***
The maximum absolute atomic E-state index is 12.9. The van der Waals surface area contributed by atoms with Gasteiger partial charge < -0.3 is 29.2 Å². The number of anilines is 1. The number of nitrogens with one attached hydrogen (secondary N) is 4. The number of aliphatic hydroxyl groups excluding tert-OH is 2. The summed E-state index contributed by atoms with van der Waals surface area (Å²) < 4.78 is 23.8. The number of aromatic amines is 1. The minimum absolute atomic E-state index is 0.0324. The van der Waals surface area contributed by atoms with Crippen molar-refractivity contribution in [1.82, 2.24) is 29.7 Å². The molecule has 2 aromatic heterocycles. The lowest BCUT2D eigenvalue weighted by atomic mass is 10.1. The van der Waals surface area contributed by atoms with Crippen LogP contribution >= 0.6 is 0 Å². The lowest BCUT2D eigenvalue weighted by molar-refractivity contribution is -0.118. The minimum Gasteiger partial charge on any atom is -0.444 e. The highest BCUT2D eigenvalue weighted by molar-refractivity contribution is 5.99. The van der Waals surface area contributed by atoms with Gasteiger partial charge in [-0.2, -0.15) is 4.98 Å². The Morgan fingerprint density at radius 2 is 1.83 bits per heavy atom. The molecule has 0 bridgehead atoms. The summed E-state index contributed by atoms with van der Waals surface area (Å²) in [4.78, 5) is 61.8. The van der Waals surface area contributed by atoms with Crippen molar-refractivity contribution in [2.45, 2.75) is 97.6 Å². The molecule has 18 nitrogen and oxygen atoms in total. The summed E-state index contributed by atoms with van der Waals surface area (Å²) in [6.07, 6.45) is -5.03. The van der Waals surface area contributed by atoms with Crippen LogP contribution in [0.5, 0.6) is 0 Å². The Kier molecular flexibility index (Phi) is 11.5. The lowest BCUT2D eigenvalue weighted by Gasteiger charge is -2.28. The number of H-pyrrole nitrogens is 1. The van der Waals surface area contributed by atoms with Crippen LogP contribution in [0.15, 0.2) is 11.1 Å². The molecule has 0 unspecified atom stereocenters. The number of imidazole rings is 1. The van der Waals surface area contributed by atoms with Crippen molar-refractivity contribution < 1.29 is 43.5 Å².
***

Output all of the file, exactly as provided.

The maximum absolute atomic E-state index is 12.9. The van der Waals surface area contributed by atoms with Gasteiger partial charge < -0.3 is 29.2 Å². The number of anilines is 1. The number of nitrogens with one attached hydrogen (secondary N) is 4. The number of aliphatic hydroxyl groups excluding tert-OH is 2. The summed E-state index contributed by atoms with van der Waals surface area (Å²) < 4.78 is 23.8. The number of aromatic amines is 1. The minimum absolute atomic E-state index is 0.0324. The van der Waals surface area contributed by atoms with Crippen molar-refractivity contribution in [1.82, 2.24) is 29.7 Å². The molecule has 2 aromatic heterocycles. The lowest BCUT2D eigenvalue weighted by atomic mass is 10.1. The van der Waals surface area contributed by atoms with Crippen LogP contribution >= 0.6 is 0 Å². The lowest BCUT2D eigenvalue weighted by molar-refractivity contribution is -0.118. The minimum Gasteiger partial charge on any atom is -0.444 e. The highest BCUT2D eigenvalue weighted by molar-refractivity contribution is 5.99. The van der Waals surface area contributed by atoms with Gasteiger partial charge in [-0.2, -0.15) is 4.98 Å². The Morgan fingerprint density at radius 2 is 1.83 bits per heavy atom. The molecule has 0 bridgehead atoms. The summed E-state index contributed by atoms with van der Waals surface area (Å²) in [4.78, 5) is 61.8. The van der Waals surface area contributed by atoms with Crippen molar-refractivity contribution in [2.45, 2.75) is 97.6 Å². The molecule has 18 nitrogen and oxygen atoms in total. The summed E-state index contributed by atoms with van der Waals surface area (Å²) in [6.07, 6.45) is -5.03. The van der Waals surface area contributed by atoms with Crippen LogP contribution in [0.5, 0.6) is 0 Å². The Kier molecular flexibility index (Phi) is 11.5. The lowest BCUT2D eigenvalue weighted by Gasteiger charge is -2.28. The number of H-pyrrole nitrogens is 1. The van der Waals surface area contributed by atoms with Crippen LogP contribution in [0.15, 0.2) is 11.1 Å². The molecule has 0 unspecified atom stereocenters. The number of imidazole rings is 1. The van der Waals surface area contributed by atoms with Crippen molar-refractivity contribution < 1.29 is 43.5 Å².